MB) Israel’s zenith in terms of national league strength was back in 2005 and 2006, when the team made it to Division I of the IIHF, right below the level of countries like Canada, the USA and Russia. However, the team relied heavily on dual passport holding Canadians and Russian Jewish who had immigrated to Israel from the former Soviet Union. Those players are mostly gone now, or are in the twilights of their careers. Israel’s head coach for the past decade or so is Jean Perron, who coached the 1986 Montreal Canadiens to the Stanley Cup championship. Dusan Kralik, a former Slovak pro who currently trains the likes of John Tavares, PK Subban and Steve Stamkos, is the assistant coach. Notable players include Max Birbraer (a 2000 NJ Devils third round pick, #67 overall, who now plays in the UK Elite League for the Cardiff Devils), Eliezer Sherbatov (who plays professionally in Kazakhstan & has played pro in France), Daniel Spivak (ECHL pro, former RIT captain in NCAA D.I), Oren Eizenman (AHL/ECHL/Asia League pro), Daniel Erlich (ex-London Knights in major junior, current Western Ontario CIS player), and Evgeni Gussin, now 45 years old but the longtime #1 goalie for Israel who is now President of the Israeli Ice Hockey Federation, and who played professionally in Russia’s equivalent of the AHL.
THH) How do players train for hockey over in Israel? I would imagine it’s a bit different than in Canada.
MB) Israel has one full sized regulation rink in Metula, a half sized rink in Holon, and a rink that is roughly 1/3 regulation size in Maalot. It is very hard for players to get ice time. However, there are the Israeli leagues & teams, the grass roots programs and youth hockey schools in the country, and the men’s and U18 national teams and programs. They make due with very little funding, and very little available ice time. That’s why an event like this Saturday is so important in attempting to raise critically needed money and awareness among the North American Jewish community and other friends of Israel. There is a link here where people can donate, and Friends of Israel hockey is able to provide 501(c)(3) receipts to those who want them. many people have chosen to send checks and donate anonymously; that can be arranged by emailing the webmaster at the aforementioned link.
MB) Saturday’s match up came about due to Israel’s captain, Avishai Geller. Geller is an MIT alum who played there from 1997-2001 and captained the team in his final two seasons. He recently moved back to Cambridge from Israel, as his wife is now attending MIT. The game is a chance to help promote and raise money and awareness among American Jews and other friends of Israel for the Israeli national team program, and grassroots hockey in Israel, as well as to help raise the profile of and money for MIT’s long established university club hockey team. So far ticket sales are going well. As for success, hopefully that comes on two fronts. First, hopefully we raise a good amount of money for the program. Secondly, hopefully the team wins, or is at least competitive, and people enjoy watching us, which will lead to more interest and support.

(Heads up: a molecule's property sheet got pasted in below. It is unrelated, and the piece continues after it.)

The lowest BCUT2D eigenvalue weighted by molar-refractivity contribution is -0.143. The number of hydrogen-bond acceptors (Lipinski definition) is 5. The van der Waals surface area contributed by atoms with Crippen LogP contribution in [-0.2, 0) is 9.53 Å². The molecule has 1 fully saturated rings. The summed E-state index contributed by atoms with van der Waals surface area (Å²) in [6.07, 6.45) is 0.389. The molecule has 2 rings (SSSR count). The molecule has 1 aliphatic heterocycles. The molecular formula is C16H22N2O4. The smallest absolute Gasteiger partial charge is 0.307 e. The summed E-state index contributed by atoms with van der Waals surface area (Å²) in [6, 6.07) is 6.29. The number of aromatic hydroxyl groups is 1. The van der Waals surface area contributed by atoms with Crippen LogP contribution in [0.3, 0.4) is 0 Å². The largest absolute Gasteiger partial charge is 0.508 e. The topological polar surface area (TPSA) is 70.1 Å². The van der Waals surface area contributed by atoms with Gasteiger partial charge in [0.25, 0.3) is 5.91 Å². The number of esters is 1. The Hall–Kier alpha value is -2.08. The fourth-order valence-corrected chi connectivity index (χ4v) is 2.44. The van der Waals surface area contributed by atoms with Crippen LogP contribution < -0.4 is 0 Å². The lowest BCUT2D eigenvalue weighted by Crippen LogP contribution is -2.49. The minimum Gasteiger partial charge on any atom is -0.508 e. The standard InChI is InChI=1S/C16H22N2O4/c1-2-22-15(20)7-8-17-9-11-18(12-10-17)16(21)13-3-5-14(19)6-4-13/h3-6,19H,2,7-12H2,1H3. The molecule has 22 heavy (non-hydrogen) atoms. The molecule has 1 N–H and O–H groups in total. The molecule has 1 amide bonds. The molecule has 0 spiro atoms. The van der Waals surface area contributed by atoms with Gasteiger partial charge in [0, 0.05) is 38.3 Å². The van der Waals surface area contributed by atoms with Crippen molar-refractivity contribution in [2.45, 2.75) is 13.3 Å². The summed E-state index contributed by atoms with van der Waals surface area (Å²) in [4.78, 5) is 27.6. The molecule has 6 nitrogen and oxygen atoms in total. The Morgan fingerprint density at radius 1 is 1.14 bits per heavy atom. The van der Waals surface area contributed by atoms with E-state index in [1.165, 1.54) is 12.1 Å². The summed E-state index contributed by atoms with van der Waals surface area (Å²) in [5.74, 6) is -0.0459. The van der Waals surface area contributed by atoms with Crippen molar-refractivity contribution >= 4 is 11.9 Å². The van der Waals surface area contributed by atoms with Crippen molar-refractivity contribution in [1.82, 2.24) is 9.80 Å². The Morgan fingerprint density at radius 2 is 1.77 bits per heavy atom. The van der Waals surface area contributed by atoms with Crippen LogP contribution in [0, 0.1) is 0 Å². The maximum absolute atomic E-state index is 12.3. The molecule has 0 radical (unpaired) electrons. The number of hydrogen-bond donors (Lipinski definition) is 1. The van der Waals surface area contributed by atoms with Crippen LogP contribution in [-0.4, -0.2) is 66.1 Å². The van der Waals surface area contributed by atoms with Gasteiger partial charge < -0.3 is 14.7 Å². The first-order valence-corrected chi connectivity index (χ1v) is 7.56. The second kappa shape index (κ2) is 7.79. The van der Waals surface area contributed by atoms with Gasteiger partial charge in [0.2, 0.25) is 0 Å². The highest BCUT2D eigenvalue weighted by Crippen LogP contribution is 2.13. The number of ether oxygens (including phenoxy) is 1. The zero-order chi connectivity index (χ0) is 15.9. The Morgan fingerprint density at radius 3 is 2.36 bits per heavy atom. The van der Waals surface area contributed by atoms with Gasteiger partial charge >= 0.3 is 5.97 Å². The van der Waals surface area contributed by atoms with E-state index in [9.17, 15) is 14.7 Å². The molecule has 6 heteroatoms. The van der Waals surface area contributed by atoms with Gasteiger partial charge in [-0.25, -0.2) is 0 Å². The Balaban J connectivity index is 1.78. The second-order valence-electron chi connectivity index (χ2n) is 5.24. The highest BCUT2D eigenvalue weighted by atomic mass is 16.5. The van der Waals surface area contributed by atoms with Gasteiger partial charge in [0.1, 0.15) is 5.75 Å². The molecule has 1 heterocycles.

THH) Is there any talk of having any future matches with teams in North America?
MB) We are working on future events for both New York and Toronto, to take place within a year, year and a half. Opponents are yet to be determined. I’ve had some talks about the New York event with ex-NHL/AHL player Chris Ferraro about putting together a game against ex-pros. We’re still in the discussion stages.
THH) Last year, Israel came in as the second lowest ranked team in the Division IIB World Championships. By the end, they were victorious, earning advancement to Division IIA. What do you expect the team to do this year?
MB) The immediate goal of the Israeli national team is to survive (i.e., not be relegated) in the upcoming IIHF Division 2A world championships in April, where they will face the likes of Estonia, Serbia, Iceland, Belgium, and Australia. If they don’t get at least one win, and likely two, they will get relegated back to IIHF Division 2B, where they won gold last year to achieve promotion to the 2A level.
THH) Outside of any exhibition games, what is being done to improve hockey back home?
MB) The rink in Metula was just recently completely renovated due to the generosity of several NHL team owners and Gary Bettman himself. And the half size rink in Holon was just completed within the past year. Israel’s ice hockey federation exists on a shoestring budget, though, and desperately needs monetary support to operate grassroots hockey schools, and run the Israeli leagues and national team program.
THH) Where do you expect hockey in Israel to be in five years?
11. Hopefully, we wilI see the team relying less on dual passport holders, and more on native born and resident Israelis who learned the game in Israel, and developed there. Getting a regulation rink in Tel Aviv is the key for that to happen. This is more a long term goal. As for the remaining dual passport guys age out, we may see a step back before we see a step ahead. Player development in Israel is the key, but that takes time and funding.
For more info on hockey in Israel, check out the official website for the Ice Hockey Federation of Israel here.